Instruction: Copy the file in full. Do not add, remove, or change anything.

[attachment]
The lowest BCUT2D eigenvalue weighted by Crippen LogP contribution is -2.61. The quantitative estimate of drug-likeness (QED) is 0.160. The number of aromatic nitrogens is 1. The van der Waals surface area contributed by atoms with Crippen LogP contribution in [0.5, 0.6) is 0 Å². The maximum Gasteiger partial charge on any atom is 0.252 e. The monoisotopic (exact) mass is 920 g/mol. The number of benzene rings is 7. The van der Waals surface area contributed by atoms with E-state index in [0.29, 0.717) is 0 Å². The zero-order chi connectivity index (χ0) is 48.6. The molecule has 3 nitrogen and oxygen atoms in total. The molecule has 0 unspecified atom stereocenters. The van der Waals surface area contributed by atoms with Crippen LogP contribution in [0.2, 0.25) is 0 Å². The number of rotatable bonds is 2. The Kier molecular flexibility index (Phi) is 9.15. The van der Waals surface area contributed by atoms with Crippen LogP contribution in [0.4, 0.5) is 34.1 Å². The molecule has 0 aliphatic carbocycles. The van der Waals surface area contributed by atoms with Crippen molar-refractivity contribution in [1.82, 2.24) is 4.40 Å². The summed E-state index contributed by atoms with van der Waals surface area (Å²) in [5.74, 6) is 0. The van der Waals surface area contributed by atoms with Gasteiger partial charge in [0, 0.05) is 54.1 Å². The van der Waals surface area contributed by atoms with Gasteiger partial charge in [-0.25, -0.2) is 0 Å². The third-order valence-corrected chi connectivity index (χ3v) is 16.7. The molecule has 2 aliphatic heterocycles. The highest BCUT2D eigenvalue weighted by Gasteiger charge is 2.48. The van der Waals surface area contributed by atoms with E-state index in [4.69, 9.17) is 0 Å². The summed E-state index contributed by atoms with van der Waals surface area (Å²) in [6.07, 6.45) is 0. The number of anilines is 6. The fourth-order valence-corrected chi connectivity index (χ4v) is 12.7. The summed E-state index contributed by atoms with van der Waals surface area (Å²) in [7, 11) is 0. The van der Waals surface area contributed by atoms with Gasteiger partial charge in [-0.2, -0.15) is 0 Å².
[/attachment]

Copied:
The lowest BCUT2D eigenvalue weighted by Crippen LogP contribution is -2.61. The quantitative estimate of drug-likeness (QED) is 0.160. The number of aromatic nitrogens is 1. The van der Waals surface area contributed by atoms with Crippen LogP contribution in [0.5, 0.6) is 0 Å². The maximum Gasteiger partial charge on any atom is 0.252 e. The monoisotopic (exact) mass is 920 g/mol. The number of benzene rings is 7. The van der Waals surface area contributed by atoms with E-state index in [0.29, 0.717) is 0 Å². The zero-order chi connectivity index (χ0) is 48.6. The molecule has 3 nitrogen and oxygen atoms in total. The molecule has 0 unspecified atom stereocenters. The van der Waals surface area contributed by atoms with Crippen LogP contribution in [0.2, 0.25) is 0 Å². The number of rotatable bonds is 2. The Kier molecular flexibility index (Phi) is 9.15. The van der Waals surface area contributed by atoms with Crippen LogP contribution in [0.4, 0.5) is 34.1 Å². The molecule has 0 aliphatic carbocycles. The van der Waals surface area contributed by atoms with Crippen molar-refractivity contribution in [1.82, 2.24) is 4.40 Å². The summed E-state index contributed by atoms with van der Waals surface area (Å²) in [5.74, 6) is 0. The van der Waals surface area contributed by atoms with Gasteiger partial charge in [0, 0.05) is 54.1 Å². The van der Waals surface area contributed by atoms with Gasteiger partial charge in [-0.25, -0.2) is 0 Å². The third-order valence-corrected chi connectivity index (χ3v) is 16.7. The molecule has 2 aliphatic heterocycles. The highest BCUT2D eigenvalue weighted by Gasteiger charge is 2.48. The van der Waals surface area contributed by atoms with E-state index in [4.69, 9.17) is 0 Å². The summed E-state index contributed by atoms with van der Waals surface area (Å²) in [6.07, 6.45) is 0. The number of anilines is 6. The fourth-order valence-corrected chi connectivity index (χ4v) is 12.7. The summed E-state index contributed by atoms with van der Waals surface area (Å²) in [7, 11) is 0. The van der Waals surface area contributed by atoms with Gasteiger partial charge in [-0.2, -0.15) is 0 Å².